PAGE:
8. I am with Jeff on this one! This resistance from this state legislature will probably derail any hopes of this project moving forward! I have mentioned the archdale building before as being an eyesore… If nothing else… maybe they will level it and allow a private developer to build on the site.

  9. There’s alot that can be done to make that area better.Take one project at a time so they don’t spend so much at once.

  10. The two buildings on the east side of Halifax Mall are decent enough to be renovated. Literally everything else should be leveled.

    The worst offender is the building on the NE corner of E Lane and Wilmington St. It blows my mind that someone designed that piece of sh*t and was proud of their work.

    I’m no McCrory fan, but he’s absolutely right on this one. I just hope some of the hilljacks running the legislature see things his way too.

  11. I agree with Adrian that it could be counterproductive to spend money to tear down the only two state govt buildings that are more than 5 floors tall. Archdale has really good bones…very sturdy. Seriously, if we were ever hit with a big earthquake, it’d probably be the only high-rise standing still. It just needs some renovation work on the interior, big time.

    I also agree with Adrian that the obvious place to start doing better in this part of downtown is build on those wasteful lots. Plain and simple. The corner where they build the new State Bar is a good example of taking a state lot and making it look much better.

    Next to the lots, I’d love to see the state finally finish doing SOMEthing with all those run-down historic homes it still owns. Such a MAJOR waste. Could you imagine if those were fixed up how much better the area would be? I bet several would make great Bed & Breakfasts…and that’d help downtown’s hotel room shortage. Can we say, two birds with one stone?

    I’m optimistic with the Elan Apartments adding residential in the area. (Let’s not forget that was once a state employees parking lot, too!) Person Street is looking up…Seaboard is full too. There’s a lotta promise in that area of what we can do in the Capital District without replacing expensive government office buildings.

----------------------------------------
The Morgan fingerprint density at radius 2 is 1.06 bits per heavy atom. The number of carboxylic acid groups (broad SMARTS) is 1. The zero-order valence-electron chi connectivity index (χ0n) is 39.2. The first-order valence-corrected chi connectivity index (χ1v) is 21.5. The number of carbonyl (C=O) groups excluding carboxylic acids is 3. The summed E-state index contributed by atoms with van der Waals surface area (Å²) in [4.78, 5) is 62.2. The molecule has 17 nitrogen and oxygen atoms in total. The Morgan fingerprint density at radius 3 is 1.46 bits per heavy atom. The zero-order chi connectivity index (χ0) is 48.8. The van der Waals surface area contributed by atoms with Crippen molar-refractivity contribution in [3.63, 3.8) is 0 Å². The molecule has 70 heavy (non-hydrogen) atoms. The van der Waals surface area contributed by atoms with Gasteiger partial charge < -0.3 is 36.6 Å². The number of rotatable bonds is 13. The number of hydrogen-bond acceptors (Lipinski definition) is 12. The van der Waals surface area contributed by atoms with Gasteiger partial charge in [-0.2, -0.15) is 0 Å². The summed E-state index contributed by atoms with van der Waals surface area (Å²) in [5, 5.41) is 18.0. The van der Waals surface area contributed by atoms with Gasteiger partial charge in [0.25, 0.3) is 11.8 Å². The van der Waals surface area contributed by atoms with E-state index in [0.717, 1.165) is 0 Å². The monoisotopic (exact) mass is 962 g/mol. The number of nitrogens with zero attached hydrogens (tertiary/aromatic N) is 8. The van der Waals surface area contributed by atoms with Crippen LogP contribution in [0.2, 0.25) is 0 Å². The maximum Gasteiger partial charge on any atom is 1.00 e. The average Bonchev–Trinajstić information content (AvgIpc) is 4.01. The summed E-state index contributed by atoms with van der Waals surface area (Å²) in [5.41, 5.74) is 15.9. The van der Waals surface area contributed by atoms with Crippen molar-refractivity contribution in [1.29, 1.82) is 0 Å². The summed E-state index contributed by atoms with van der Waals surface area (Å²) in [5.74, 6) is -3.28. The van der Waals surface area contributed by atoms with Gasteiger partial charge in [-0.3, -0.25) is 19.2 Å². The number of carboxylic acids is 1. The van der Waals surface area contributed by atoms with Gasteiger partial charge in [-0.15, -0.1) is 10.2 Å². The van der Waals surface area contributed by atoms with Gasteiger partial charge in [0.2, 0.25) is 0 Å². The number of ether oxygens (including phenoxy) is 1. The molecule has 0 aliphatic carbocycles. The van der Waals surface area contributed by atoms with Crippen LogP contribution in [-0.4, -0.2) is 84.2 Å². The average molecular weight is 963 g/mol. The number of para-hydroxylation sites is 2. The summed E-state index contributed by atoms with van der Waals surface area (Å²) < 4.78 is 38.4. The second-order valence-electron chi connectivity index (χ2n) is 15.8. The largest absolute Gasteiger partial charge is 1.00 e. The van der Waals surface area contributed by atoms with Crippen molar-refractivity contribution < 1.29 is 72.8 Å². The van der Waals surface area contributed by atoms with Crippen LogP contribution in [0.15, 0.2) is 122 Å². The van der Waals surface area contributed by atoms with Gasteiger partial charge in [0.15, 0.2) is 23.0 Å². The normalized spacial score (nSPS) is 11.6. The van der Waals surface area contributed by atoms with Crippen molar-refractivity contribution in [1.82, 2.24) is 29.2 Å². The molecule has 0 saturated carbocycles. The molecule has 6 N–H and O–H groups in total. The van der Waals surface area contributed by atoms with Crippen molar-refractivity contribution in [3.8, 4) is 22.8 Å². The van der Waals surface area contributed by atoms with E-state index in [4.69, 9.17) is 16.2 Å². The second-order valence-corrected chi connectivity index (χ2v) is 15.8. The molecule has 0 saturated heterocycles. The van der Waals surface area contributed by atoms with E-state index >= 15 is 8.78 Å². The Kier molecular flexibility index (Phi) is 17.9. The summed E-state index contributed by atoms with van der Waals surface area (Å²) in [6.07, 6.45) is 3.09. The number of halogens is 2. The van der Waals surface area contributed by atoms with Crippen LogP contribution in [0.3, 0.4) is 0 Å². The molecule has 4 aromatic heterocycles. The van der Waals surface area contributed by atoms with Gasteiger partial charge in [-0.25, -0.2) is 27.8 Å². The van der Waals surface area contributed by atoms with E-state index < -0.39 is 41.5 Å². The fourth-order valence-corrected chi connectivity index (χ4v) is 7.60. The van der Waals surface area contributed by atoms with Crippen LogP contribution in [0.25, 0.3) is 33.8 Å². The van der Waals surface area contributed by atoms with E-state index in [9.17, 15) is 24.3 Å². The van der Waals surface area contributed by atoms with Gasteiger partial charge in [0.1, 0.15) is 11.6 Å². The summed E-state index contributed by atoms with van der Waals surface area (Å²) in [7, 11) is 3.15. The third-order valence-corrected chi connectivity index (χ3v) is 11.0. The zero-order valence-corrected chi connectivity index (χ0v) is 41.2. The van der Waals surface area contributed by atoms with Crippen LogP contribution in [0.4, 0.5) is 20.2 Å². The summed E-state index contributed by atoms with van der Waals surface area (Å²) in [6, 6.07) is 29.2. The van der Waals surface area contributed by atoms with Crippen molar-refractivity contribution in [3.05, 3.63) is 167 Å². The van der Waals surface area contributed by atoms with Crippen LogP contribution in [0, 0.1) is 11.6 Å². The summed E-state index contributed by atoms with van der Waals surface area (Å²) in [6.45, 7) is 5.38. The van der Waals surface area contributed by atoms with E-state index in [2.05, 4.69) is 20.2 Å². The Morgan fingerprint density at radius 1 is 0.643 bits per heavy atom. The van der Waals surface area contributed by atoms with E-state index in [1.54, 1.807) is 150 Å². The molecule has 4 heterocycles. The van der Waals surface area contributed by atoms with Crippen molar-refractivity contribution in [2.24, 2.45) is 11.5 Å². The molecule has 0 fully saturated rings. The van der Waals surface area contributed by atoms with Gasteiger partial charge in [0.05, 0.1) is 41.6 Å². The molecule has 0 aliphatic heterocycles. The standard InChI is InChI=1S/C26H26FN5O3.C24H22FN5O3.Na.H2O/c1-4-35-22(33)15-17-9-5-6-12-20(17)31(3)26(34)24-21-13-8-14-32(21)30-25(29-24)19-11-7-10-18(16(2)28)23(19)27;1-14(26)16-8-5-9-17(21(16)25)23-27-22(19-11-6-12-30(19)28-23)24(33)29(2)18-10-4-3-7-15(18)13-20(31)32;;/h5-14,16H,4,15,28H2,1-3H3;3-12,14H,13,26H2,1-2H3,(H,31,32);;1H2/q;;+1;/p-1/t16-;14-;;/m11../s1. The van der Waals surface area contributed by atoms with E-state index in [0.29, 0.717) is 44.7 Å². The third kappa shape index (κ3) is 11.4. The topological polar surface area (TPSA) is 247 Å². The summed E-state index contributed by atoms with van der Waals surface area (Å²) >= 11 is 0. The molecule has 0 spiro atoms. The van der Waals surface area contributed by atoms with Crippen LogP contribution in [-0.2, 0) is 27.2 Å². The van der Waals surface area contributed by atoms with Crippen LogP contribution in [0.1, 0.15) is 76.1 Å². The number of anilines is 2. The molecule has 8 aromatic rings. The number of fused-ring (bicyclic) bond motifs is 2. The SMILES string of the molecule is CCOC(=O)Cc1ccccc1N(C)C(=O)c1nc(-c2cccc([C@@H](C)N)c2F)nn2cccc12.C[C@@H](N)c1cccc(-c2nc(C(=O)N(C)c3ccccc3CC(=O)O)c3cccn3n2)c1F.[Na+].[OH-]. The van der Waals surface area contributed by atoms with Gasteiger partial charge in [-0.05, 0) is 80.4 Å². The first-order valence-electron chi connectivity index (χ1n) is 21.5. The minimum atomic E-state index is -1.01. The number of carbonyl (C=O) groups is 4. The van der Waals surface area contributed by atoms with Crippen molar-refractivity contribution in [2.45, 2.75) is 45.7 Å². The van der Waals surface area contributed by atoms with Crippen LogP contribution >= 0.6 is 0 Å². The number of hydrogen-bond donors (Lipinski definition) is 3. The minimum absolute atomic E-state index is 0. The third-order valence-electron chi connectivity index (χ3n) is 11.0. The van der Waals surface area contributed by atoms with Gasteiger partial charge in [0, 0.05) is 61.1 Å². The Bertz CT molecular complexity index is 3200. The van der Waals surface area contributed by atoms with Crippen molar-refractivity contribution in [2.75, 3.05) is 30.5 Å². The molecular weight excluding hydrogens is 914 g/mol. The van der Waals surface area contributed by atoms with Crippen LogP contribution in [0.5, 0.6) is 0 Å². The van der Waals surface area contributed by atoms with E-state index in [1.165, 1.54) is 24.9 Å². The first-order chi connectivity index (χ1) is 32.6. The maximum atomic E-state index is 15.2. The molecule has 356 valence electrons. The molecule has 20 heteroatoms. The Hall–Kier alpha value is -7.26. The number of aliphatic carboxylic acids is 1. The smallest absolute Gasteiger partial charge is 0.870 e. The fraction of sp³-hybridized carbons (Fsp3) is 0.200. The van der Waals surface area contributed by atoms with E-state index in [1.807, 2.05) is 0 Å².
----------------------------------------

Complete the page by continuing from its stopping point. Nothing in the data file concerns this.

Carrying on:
12. I agree SquirrelChat. That state building is an egregious assault on everything fine and right in the world of architecture. Perhaps the architects of this obscene structure also designed the AT&T building at corner of McDowell and Hargett?

    That state building stands as an omnipresent reminder of the shockingly horrible decisions made during Raleigh’s period of “Urban Renewal”. It’s only through the concerted efforts of those who could clearly see that today we enjoy Oakwood intact instead of being divided by an expressway. Too bad the old Women’s Baptist College (now Meredith College) at corner of EdenAton & Blount Streets was torn down by the state in 1967 to make way for a parking lot, one of the “wasteful” parking lots of which you speak RaleighBob. All that remains today are the masonry columns that were part of the main gate. Ohh, what a shame!

  13. I work in the Archdale Building and ponder this situation often. I’m pretty happy the Gubna is pro cities but agree there will be a fight with the ‘hate Raleigh’ legislature or anything beyond just superficial fixes. I have dreamed up some fairly substantial stuff, much of which probably wouldn’t pass the bubba test, but I threw in a bubba carrot to start it all off. Here are some ideas…